Professor Hansen will screen footage from Managing the Fix, her film about the art and exclusions of treating addiction in the age of pills. Following three heroin dependent people through their attempts at treatment, the film illustrates how a two-tiered system developed that excludes many. For those access addiction pharmaceuticals, it asks whether medication is enough, and whether the goal of treatment should be to reduce harm or become "drug free."

New Location: 
Berkeley Free Clinic - the Fireside Room
2339 Durant Ave., Berkeley

This event is sponsored by the Critical Social Medicine Working Group (RadMed), a project of the Berkeley Center for Social Medicine

Thursday, April 7 | 12:00 - 1:30pm

Chasing the Dragon: The Malleable Addict and Shaming in a Chinese Therapeutic Community 

Sandra Teresa Hyde, Associate Professor, Department of Anthropology, McGill University, and Visiting Scholar, ISSI

Until the late 1990s, convicted Chinese illegal drug users were considered criminals and placed in either the justice system’s drug prisons or in labor camps. Today, while the drug prison and the labor camp still exist, a small group of psychiatrists and AIDS activists who want to embrace what Foucault labeled the humanism of the asylum provides clinical residential care at "Sunlight." As such there are two competing ideologies on controlling drug epidemics in China: the dominant one is punitive and the other therapeutic; however, within these two ideological positions, there remains a massive disjuncture between the reality of everyday life and official policy. In this paper I focus on the intersection of subjectivity and the social-psychological dimensions of individual and collective lives in the onslaught of globalization and illegal drug consumption. I ask: 1) how do Chinese users of illegal street drugs learn to reform their emotions in an effort to rethink the modern Chinese healthy citizen? And 2) how does one write a clinical ethnography of the emotions in a therapeutic community in contemporary China?  Sunlight is a clinical space that rises and falls within a particular set of institutions and ideas that travel across the globe -- behavior modification, AA/Narcotics Anonymous, Mind/Body treatments, abstinence -- what do these modalities say about how ‘a complicated kindness’ travels?  I end by problematizing the conditions and practices within Sunlight therapeutic community, where we find new kinds of post-millennial citizens performing therapeutic rituals that lead to a complicated kind of care and healing.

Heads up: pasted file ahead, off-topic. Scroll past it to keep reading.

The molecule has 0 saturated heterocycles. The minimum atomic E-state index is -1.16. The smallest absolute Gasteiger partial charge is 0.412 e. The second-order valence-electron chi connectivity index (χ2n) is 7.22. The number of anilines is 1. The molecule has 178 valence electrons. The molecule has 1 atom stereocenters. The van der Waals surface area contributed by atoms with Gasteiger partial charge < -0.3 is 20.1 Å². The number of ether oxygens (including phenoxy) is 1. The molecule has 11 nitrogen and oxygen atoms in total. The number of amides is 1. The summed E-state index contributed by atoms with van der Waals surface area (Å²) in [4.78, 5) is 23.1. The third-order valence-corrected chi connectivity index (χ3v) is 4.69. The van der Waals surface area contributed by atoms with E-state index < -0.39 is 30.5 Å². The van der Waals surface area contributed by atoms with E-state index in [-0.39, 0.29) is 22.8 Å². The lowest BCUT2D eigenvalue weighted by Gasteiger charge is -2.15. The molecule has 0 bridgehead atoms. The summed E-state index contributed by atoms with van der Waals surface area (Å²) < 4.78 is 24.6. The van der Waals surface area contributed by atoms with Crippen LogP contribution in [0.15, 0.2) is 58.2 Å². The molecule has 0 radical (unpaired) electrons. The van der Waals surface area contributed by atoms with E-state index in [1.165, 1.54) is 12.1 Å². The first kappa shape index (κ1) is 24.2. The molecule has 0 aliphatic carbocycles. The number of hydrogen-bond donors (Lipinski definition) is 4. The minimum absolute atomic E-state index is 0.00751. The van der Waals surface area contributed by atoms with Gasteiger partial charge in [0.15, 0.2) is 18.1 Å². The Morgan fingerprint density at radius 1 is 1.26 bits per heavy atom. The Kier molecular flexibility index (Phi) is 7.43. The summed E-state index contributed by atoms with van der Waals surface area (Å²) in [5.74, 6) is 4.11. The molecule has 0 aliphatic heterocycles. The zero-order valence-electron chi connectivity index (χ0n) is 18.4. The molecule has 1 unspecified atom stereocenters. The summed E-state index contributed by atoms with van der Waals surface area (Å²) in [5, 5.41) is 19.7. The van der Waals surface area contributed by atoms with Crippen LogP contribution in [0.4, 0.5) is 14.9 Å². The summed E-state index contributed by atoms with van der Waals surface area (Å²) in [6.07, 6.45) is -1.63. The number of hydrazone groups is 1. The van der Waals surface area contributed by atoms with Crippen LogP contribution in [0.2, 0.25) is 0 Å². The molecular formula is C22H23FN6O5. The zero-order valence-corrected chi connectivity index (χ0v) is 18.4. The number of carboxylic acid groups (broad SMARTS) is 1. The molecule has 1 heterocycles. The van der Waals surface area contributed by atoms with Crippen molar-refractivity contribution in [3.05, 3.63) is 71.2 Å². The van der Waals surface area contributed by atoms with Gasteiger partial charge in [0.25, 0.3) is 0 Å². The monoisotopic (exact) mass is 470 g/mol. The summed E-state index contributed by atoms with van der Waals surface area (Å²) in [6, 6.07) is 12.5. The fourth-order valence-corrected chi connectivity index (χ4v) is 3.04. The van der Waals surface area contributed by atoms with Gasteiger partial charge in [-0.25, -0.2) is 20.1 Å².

Wildavsky Conference Room, ISSI, 2538 Channing Way

Co-sponsored by the Center for Chinese Studies

Fall 2015

Thursday, September 17 | 12:00 - 1:30pm

BCSM Co-sponsored Event:

Wheelchair Politics: Disability and Violent Masculinities within a Gang

Laurence Ralph, Associate Professor of Anthropology and African and African American Studies, Harvard University

My paper argues that, while admirable, the focus on assuaging social difference within the disability right’s movement has served to obscure key distinctions within disabled communities along the axes of race, socioeconomic status, and gender. While the larger community of disabled activists tends to use the social model of disability, in which there is multiple ways to view ability and physical capacities are not devalued, disabled ex-gang members rely on a medical model of disability that highlights physical differences rather than diminishing them. Here we see what happens when several wheelchair-bound ex-gang members use their life stories to try and steer other young gang members away from a gang’s reliance on sacrifice and vengeance. The fact that they are willing to insist on the defectiveness of their own bodies as a way to deter gun violence is an example of the sheer magnitude of problems with which poor African Americans must contend, and the sheer burden that violence creates in urban Chicago.

Gifford Room, 221 Kroeber Hall

Sponsored by Center for Ethnographic Research and Department of Anthropology

Tuesday, October 20 | 4:00 - 5:30pm

BCSM Co-sponsored Event: 

Biotechnologies and Immigration: Biological Citizenship and the Use of DNA Testing for Family Reunification

Torsten Heinemann, Professor of Sociology, Institute of Sociology, Universität Hamburg